Fig. 140. Growth of young Julus terrestris. (After De Geer).
Fig. 141. Development of the embryo in Julua terrestris. (After Newport).
(735). About the seventeenth day the little embryo is ready to leave the amnion in which it has been hitherto enveloped. Its body is found to have become considerably elongated, the increase of length being mainly occasioned by the growth of the posterior segments, but more especially by the development of new ones, which now begin to make their appearance in the antepenultimate space (fig. 141, c, f), which is, in fact, the proper germinal space or germinal membrane, whereby the production of all the future segments is effected. The seven anterior segments, including the head, are now greatly enlarged, and the hitherto minute penultimate and anal segments (8,9) become much enlarged, and rapidly acquire the form they afterwards retain through the life of the animal. This latter fact shows that it is not merely by an elongation and division of the terminal segment that the body of the Julus is developed, but that it arrives at its perfect state by an actual production of entirely new segments, the formation of which is in progress long before they are apparent to the eye, and that the original segments of the ovum into which the animal is first moulded are permanent.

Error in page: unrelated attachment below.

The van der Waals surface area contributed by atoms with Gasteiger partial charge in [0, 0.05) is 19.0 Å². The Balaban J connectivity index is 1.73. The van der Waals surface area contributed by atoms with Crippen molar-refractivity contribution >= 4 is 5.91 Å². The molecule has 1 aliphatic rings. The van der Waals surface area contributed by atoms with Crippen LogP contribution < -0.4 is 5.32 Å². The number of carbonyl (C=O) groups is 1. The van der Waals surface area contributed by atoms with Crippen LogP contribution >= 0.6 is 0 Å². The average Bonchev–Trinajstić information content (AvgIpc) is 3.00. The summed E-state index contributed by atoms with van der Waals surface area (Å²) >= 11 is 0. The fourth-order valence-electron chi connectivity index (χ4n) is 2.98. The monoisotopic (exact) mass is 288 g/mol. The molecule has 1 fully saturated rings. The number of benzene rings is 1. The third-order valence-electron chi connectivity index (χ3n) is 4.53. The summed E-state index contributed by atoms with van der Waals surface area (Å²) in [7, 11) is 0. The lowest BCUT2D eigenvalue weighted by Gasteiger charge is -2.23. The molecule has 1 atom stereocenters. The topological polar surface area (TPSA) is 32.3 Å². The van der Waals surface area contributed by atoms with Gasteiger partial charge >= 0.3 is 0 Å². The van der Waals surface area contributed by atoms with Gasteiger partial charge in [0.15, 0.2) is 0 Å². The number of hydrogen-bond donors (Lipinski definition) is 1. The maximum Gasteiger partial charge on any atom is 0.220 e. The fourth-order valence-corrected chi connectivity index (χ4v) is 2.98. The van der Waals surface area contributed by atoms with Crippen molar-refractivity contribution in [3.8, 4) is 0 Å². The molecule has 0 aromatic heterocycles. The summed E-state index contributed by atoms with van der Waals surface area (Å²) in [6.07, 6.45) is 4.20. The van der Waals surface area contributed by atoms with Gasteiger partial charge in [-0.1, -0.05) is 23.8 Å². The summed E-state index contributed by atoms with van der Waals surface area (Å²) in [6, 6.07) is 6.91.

(736). The manner in which new legs are produced is equally curious. Up to the present period the animal is furnished with only three pairs (fig. 141, c, b c), but four additional pairs are nevertheless in progress of formation. These, at present, exist only as eight minute nipple-shaped prominences on the under surfaee of the sixth and seventh segments (fig. 141, c, 6, 7), four on each, covered by the common integument, which, as in the larval condition of insects, is a deciduous membrane. The newly-formed legs, however, go on rapidly increasing in size until about the twenty-sixth day, when, throwing off the skin in which it has hitherto been encased, the young Julus presents itself with seven pairs of legs and a body consisting of fifteen segments (fig. 141, E).
(737). In this condition the body of the animal still continues to elongate, not by the division of the already-formed segments into others, but always by the formation of new ones in the germinal membrane that extends from the posterior margin of the antepenultimate segment to the penultimate, which last segment, as well as the anal, undergoes no change; and it may likewise be observed that that segment of the newly-formed portion of the body is always furthest advanced in growth which is immediately posterior to the last segment which possesses legs, - and then, the next in succession, until we arrive at the terminal ones (the penultimate and the anal), that never have legs appended to them.